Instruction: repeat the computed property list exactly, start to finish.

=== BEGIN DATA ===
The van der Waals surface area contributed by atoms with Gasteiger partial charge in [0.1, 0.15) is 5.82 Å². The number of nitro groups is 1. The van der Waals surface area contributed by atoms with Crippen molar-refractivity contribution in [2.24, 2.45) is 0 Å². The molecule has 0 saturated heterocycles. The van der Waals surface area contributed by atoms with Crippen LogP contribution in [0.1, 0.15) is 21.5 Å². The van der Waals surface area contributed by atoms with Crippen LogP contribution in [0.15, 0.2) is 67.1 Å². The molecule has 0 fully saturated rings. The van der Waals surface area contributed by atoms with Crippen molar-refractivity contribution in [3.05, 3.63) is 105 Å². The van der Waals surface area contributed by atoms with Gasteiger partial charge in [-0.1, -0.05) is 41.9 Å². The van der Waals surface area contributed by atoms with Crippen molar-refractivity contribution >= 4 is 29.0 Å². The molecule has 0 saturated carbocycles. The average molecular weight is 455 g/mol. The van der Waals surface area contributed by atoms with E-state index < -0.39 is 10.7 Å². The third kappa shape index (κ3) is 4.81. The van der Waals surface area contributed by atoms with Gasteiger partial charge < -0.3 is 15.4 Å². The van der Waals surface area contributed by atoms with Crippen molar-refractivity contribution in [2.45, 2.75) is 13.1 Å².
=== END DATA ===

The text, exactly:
The van der Waals surface area contributed by atoms with Gasteiger partial charge in [0.1, 0.15) is 5.82 Å². The number of nitro groups is 1. The van der Waals surface area contributed by atoms with Crippen molar-refractivity contribution in [2.24, 2.45) is 0 Å². The molecule has 0 saturated heterocycles. The van der Waals surface area contributed by atoms with Crippen LogP contribution in [0.1, 0.15) is 21.5 Å². The van der Waals surface area contributed by atoms with Crippen LogP contribution in [0.15, 0.2) is 67.1 Å². The molecule has 0 fully saturated rings. The van der Waals surface area contributed by atoms with Crippen molar-refractivity contribution in [3.05, 3.63) is 105 Å². The van der Waals surface area contributed by atoms with Gasteiger partial charge in [-0.1, -0.05) is 41.9 Å². The van der Waals surface area contributed by atoms with Crippen molar-refractivity contribution >= 4 is 29.0 Å². The molecule has 0 saturated carbocycles. The average molecular weight is 455 g/mol. The van der Waals surface area contributed by atoms with E-state index < -0.39 is 10.7 Å². The third kappa shape index (κ3) is 4.81. The van der Waals surface area contributed by atoms with Gasteiger partial charge < -0.3 is 15.4 Å². The van der Waals surface area contributed by atoms with Crippen molar-refractivity contribution in [2.45, 2.75) is 13.1 Å².